Unlike Schwarzenegger, Columbu didn't make a full leap from bodybuilding and powerlifting to on-screen stardom. He generally took only small roles, and his filmography is relatively modest in comparison to his friend's — but that doesn't mean it's anything to sneeze at. After all, "The Terminator" isn't the only action-packed thriller on his résumé: He also appeared alongside Schwarzenegger in "Predator" and "The Running Man."

While Columbu clearly wasn't averse to working in the movies, his second-act career went in a very different direction: In 1977, even as he was still working as a championship bodybuilder, he became a chiropractor (per Planet Chiropractic). Schwarzenegger would later appoint him to the California Board of Chiropractic Examiners.

Columbu died in 2019, at the age of 78, and he received a heartfelt eulogy from Schwarzenegger: "I will always remember the joy you brought to my life, the [advice] you gave me, and the twinkle in your eye that never disappeared."

Paul Winfield as Traxler

Paul Winfield, who plays LAPD Detective Traxler, made his name in show business before he ever set foot on the set of "Terminator": In 1973, he received an Academy Award nomination for best actor for his work in the heartfelt period drama "Sounder," and he'd already caught sci-fi fans' attention with an appearance in "Star Trek II: The Wrath of Khan."

His career continued to flourish post-"Terminator," with critically acclaimed movies like "Presumed Innocent" and groundbreaking TV shows like "Wiseguy," where he had a recurring guest role. He had a wide range and a gift for well-calibrated, striking performances in both comedies and dramas. On top of that, true crime devotees might know him best as the long-time narrator of A&E's noteworthy "City Confidential," which he worked on right up until his death in 2004.

Winfield's career came with a lot of highlights, including a 1995 Emmy Award, and his New York Times obituary cites his off-screen civil rights advocacy as another reason to remember him and mourn his absence.

Dick Miller as Pawn Shop Clerk

In any other movie, and in the hands of just about any other actor, the pawn shop clerk who arms the antagonist and dies in the process would probably be a pretty forgettable character. In "The Terminator," however, he's played by the veteran — and much-missed — character actor Dick Miller. That changes everything.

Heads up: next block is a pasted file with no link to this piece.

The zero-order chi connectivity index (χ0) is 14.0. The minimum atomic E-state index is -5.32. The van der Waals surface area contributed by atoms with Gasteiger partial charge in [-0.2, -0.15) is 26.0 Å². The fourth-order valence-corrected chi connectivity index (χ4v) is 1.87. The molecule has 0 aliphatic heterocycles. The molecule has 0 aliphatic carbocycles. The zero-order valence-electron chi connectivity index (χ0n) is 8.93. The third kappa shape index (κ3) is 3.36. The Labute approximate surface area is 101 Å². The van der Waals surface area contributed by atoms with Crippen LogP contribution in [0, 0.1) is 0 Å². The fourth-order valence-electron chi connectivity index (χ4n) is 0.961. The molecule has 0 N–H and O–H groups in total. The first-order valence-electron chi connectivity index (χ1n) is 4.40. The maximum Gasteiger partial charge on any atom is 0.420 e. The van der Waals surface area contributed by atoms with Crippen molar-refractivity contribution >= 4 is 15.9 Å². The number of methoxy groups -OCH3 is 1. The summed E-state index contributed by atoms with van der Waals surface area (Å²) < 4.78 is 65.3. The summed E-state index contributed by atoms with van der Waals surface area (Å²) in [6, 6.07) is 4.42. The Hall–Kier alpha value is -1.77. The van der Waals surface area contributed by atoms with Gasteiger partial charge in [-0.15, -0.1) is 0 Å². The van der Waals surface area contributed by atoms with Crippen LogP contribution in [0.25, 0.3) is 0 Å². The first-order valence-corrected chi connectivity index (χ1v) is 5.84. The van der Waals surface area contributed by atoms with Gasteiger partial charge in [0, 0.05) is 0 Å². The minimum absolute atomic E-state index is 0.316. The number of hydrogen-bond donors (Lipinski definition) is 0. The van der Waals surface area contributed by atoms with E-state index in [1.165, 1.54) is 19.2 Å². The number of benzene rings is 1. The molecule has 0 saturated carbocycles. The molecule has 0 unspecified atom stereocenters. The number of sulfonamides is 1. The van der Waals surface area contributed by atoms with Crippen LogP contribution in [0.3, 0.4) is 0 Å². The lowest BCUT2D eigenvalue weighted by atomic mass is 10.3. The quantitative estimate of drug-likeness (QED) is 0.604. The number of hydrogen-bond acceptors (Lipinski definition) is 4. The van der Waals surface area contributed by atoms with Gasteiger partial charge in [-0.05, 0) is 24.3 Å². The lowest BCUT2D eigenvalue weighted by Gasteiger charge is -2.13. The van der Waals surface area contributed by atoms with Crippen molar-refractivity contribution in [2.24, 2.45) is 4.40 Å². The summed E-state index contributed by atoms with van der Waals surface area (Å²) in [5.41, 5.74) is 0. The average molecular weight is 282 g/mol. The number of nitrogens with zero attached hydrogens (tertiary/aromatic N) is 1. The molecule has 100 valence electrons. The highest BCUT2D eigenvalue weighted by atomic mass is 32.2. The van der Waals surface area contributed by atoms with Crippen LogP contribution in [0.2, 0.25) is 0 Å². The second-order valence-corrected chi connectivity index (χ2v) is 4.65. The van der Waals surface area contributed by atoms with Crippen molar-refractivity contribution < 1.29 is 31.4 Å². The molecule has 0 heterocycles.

Miller had a gift for making his characters memorable, no matter how slight their parts seemed on the page. He was particularly beloved by genre directors — and fans — and his long association with producer Roger Corman led to him working with famous directors like Martin Scorsese, Joe Dante, and obviously James Cameron (per The New York Times). If you were watching horror in the 1980s, you knew Dick Miller's face by heart: He was in everything from "Gremlins," where he played Murray Futterman, to the deliciously trashy robot slasher "Chopping Mall." As Crooked Marquee documents, casting him as characters named Walter Paisley even became a kind of running joke for filmmakers ... and in fact, his last role was as Rabbi Walter Paisley in the 2019 chiller "Hanukkah."

Miller died in 2019, at the age of 90, leaving behind an ample body of work.

Bill Paxton as Punk Leader

Bill Paxton only makes a brief appearance in "The Terminator" — he's the blue-haired punk who makes the mistake of trying to hassle the newly arrived T-800 — but that was clearly enough to win over James Cameron, who would go on to cast Paxton in increasingly more prominent roles in films like "Aliens," "True Lies," and "Titanic."

Paxton's successes were never confined solely to Cameron's films, either. His Guardian obituary aptly described him as "a lively and endearing character actor ... with a knack for conveying bareknuckle vitality as well as a more considered intelligence and tenderness," and that's something a great many directors recognized. He had a particular gift for leaning into those strengths and simultaneously subverting them, crafting characters whose salt-of-the-earth Everyman vibes exist alongside impulses that are darker and stranger. This complexity shines in films like "One False Move" and "A Simple Plan," as well as on his hit HBO show "Big Love." His directorial work on the thoughtful, disturbing horror film "Frailty" — the source of another of those fantastically nuanced Paxton performances — also stands out.

In 2017, Paxton died of complications following heart surgery. Chloë Sevigny, who co-starred with him on "Big Love," spoke to Entertainment Weekly about the profound influence of his kindness and optimism: "He believed in entertainment being transportive and transformative. He believed in the magic of what we can bring to people." We'll always be sorry to have lost him.